The Associated Press April 10, 2003, (Lynn Cowan)
Attorney Mark Maddox makes his living pursuing stockbrokers who have done their clients wrong. So where does he turn when he needs help managing his own money?
Like many other investors, his broker worked for Salomon Smith Barney and believed every word that fallen star Jack Grubman uttered about the telecommunications industry – including the advice to hold Worldcom Inc. stock even as its price plunged.
“I had a pretty common Grubman experience,” said Maddox, an Indianapolis lawyer and a former Indiana securities commissioner. “I had a portfolio that was kind of heavy in technology, and it did really well for a while, then of course it came down. As I watched it go down, I talked to my broker, saying, shouldn’t I unload this stuff?”
His broker, an old high school friend, advised him not to, citing Grubman’s predictions that the stocks would come back. Worldcom is now in Chapter 11 bankruptcy reorganization.
Grubman, no longer at Salomon, is expected to pay $15 million and be barred from the securities industry for allegedly overvaluing stocks to help Salomon’s investment banking business. And Maddox has a new broker.
“I was one of those guys who held on to MCI Worldcom all the way down,” said Maddox, who last year won a $250 million punitive damage award against Prudential Securities Inc. in a class action suit involving a broker who sold all his clients’ holdings without their consent.
Attorneys who specialize in representing investors against brokerage firms spend their careers looking at the seamy side of Wall Street.
Some of them still find brokers they trust. Other successful securities attorneys say they don’t feel they can trust their money to a brokerage firm.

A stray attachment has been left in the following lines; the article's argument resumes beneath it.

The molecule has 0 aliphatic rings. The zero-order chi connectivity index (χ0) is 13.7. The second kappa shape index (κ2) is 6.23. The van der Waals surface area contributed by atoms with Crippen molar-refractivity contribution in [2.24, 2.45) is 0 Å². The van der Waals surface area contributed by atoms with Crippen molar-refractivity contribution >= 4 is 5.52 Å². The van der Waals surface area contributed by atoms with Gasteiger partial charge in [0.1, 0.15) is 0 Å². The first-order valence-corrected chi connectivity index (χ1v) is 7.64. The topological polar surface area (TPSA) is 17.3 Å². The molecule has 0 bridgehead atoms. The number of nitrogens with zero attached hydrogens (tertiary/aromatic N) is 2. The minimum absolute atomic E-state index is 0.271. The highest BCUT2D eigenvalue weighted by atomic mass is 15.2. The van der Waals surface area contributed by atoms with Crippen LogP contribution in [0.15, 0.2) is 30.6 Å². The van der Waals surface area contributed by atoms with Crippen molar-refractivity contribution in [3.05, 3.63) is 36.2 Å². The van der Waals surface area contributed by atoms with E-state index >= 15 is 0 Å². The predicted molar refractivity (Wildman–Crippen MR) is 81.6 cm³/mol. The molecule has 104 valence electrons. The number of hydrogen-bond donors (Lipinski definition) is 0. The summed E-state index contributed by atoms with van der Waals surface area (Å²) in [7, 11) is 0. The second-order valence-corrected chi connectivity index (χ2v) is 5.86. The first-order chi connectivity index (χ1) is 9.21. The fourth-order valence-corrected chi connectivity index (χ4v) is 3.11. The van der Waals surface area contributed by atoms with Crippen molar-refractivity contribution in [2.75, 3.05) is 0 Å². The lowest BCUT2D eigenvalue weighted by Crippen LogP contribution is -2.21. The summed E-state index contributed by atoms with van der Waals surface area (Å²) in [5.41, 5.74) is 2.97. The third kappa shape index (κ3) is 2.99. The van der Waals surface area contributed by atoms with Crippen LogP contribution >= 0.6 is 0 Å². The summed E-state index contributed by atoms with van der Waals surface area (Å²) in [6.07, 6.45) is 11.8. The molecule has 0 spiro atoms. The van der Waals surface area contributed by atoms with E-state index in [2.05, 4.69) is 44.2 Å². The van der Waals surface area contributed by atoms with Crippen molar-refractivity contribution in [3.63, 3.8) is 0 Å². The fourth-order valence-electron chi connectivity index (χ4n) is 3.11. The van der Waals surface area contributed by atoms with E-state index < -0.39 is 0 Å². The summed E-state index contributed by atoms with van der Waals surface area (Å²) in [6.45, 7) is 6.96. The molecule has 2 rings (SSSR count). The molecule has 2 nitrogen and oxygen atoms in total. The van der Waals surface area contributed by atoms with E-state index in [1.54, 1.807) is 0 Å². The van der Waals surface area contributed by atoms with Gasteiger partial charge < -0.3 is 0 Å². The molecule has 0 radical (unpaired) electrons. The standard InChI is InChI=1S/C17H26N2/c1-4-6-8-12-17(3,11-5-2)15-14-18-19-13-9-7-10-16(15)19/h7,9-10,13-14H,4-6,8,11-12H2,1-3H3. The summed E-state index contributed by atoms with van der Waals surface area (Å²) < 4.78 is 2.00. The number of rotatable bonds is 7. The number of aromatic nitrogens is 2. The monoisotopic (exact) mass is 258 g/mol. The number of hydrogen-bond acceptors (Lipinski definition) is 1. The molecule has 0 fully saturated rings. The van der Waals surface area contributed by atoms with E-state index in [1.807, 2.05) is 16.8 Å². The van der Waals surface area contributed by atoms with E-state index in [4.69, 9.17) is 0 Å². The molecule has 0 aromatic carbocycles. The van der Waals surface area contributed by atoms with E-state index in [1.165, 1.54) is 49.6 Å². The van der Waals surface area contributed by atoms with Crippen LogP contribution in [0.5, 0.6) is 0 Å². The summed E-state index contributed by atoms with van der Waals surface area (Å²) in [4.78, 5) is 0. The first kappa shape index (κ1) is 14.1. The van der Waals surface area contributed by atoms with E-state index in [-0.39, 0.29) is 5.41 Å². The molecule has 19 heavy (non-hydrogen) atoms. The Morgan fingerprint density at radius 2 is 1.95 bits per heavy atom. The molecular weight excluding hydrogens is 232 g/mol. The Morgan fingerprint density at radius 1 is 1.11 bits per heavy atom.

“I keep my money in a bank and a money market fund,” said Seth Lipner, a Garden City, N.Y., lawyer who won $3 million last year in an arbitration case that alleged a Merrill Lynch & Co. broker gave negligent stock options advice.
Lipner said his retirement money is in mutual funds, which he choses through Charles Schwab Corp.
Still, one of the sectors that he invests in through mutual funds is the financial services industry, the very industry he litigates against.
“Maybe it’s a hedge against my business. If they start doing well, maybe I won’t,” joked Lipner. “Or it’s a sport. Or I think they will come back. I mean, these guys are the brightest of the brightest, and they will find a way to make money.”
Andrew Stoltmann, a Chicago attorney, won a $4 million arbitration award against Stifel Financial Corp. last year for a case involving a broker who was jailed on wire fraud charges. Stoltmann worked as a broker at Merrill Lynch before he switched careers to pursuing brokers at arbitration.
He now manages his own account and his mother’s account, sticking mainly to index funds and long-term bonds.
“I definitely do not use a broker. Maybe that’s just because I worked with so many bad brokers,” Stoltmann said.
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